The accuracy of sUS to predict ACR classification was good, with an AUC of 0.862 (95% CI 0.777 to 0.947) and optimal cut-off point of 15 (see online supplementary table S3). The absolute agreement between sUS outcome and ACR classification was 86% (83/97), with a sensitivity of 77% (34/44), specificity of 92% (49/53), PPV of 89% (34/38) and NPV of 83% (49/59) (table 2).

The accuracy of sUS to predict ACR-EULAR classification was good, with an AUC of 0.802 (95% CI 0.710 to 0.894) and optimal cut-off point of 15 (see online supplementary table S3). The absolute agreement between sUS outcome and ACR-EULAR classification was 80% (79/99), with a sensitivity of 67% (35/52), specificity of 94% (44/47), PPV of 92% (35/38) and NPV of 72% (44/61) (table 2).

Total ultrasound score was significantly higher in pSS versus non-pSS according to the classification criteria (p<0.001; figure 3).

Predictive value of the combination of sUS and antibody status

In patients with positive sUS combined with anti-SSA/Ro antibodies, 78% (14/18) had a positive parotid gland biopsy and 94% (17/18) had a positive labial gland biopsy.

In patients with negative sUS combined with absence of anti-SSA/Ro antibodies, 93% (37/40) had a negative parotid gland biopsy and 77% (17/22) had a negative labial gland biopsy.

In patients with positive sUS combined with anti-SSA/Ro antibodies, 94% (32/34) fulfilled the AECG, 97% (34/35) fulfilled the ACR and 97% (35/36) fulfilled the ACR-EULAR criteria, considering the outcome of parotid gland biopsies as an item for classification. Percentages are equal when the outcome of labial gland biopsy is considered as an item for classification (figure 4).

Figure 4

Percentage of patients either or not fulfilling the AECG, ACR or ACR-EULAR criteria including only parotid gland biopsy or only labial gland biopsy. When ‘parotid gland’ is mentioned, parotid gland biopsy outcome is considered an item of the AECG, ACR and ACR-EULAR criteria. When ‘labial gland’ is mentioned, labial gland biopsy outcome is considered an item of the AECG, ACR and ACR-EULAR criteria. (A) Fulfilling the AECG, ACR or ACR-EULAR classification criteria, with on the left positive sUS in combination with presence of anti-SSA/Ro antibodies and on the right negative sUS in combination with absence of anti-SSA/Ro antibodies. (B) NOT fulfilling the AECG, ACR or ACR-EULAR classification criteria, with on the left positive sUS in combination with presence of anti-SSA/Ro antibodies and on the right negative sUS in combination with absence of anti-SSA/Ro antibodies. ACR, American College of Rheumatology; AECG, American European Consensus Group; EULAR, European League Against Rheumatism; sUS, ultrasound of major salivary gland.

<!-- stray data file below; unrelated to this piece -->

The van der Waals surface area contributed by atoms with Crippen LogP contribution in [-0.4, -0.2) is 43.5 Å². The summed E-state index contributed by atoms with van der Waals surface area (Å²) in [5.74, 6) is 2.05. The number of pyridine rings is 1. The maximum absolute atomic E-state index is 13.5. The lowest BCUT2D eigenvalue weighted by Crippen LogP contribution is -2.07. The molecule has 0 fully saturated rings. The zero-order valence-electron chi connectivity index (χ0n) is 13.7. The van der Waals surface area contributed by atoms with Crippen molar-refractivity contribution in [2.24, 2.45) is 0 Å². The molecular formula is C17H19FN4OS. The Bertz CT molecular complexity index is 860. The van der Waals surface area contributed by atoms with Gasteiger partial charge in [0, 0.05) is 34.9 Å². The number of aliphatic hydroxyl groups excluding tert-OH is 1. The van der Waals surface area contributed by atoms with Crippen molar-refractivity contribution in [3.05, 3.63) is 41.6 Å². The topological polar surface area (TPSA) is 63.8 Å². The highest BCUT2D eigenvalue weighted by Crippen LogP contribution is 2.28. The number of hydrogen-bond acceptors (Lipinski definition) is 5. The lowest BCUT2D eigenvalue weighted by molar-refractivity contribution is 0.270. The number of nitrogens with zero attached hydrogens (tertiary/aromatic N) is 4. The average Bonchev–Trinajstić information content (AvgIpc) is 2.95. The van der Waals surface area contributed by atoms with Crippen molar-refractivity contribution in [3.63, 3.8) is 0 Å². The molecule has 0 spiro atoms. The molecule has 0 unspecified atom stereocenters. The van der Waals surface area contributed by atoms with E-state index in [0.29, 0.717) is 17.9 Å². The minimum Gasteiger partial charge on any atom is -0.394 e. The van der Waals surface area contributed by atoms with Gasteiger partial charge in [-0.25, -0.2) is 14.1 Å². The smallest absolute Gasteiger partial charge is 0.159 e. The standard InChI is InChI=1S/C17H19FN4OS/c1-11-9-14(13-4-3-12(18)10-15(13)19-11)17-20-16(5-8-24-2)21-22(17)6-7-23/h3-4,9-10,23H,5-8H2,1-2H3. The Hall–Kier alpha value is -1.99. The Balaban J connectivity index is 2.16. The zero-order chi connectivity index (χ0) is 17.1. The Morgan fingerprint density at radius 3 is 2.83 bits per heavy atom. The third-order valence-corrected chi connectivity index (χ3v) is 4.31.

In patients with negative sUS combined with absence of anti-SSA/Ro antibodies, 98% (45/46) did not fulfil the AECG, 100% (45/45) did not fulfil the ACR and 98% (44/45) did not fulfil the ACR-EULAR criteria, considering the outcome of parotid gland biopsies as an item for classification (figure 4). Percentages are lower when the outcome of labial gland biopsy is considered as an item for classification: 89% (40/45) did not fulfil the AECG, 93% (43/46) did not fulfil the ACR and 89% (39/44) did not fulfil the ACR-EULAR criteria (figure 4).

Discussion

This study assessed the validity of sUS in a representative population of patients with clinically suspected pSS. It is the first study that directly compared the validity of sUS with parotid gland biopsy outcome, and to the best of our knowledge the first that compared the validity of sUS with the ACR-EULAR criteria.

Since the Hocevar scoring system was the most comprehensive and valid, it was incorporated in our daily clinical practice in order to address all relevant aspects of sUS. Previously, three studies evaluated the optimal cut-off of the Hocevar scoring system.12 These studies used different gold standards, viz AECG criteria,12 labial gland biopsy19 or AECG and ACR criteria.20 The cut-off points ranged from 15 to 19. In the present study, the optimal cut-off point for the Hocevar score was found to be 15 in almost all analyses. Applying a higher cut-off value, for example, 17 as used by Hocevar et al,12 would lead to increased specificity and PPV for parotid and labial gland biopsies, as well as for the AECG, ACR and ACR-EULAR classification criteria, at the expense of sensitivity and NPV (see online supplementary table S2 and S3). Furthermore, when comparing the PPV and NPV reported in different studies, it is important to keep in mind that both strongly depend on the prevalence of the disease in the investigated population, while sensitivity and specificity are less influenced.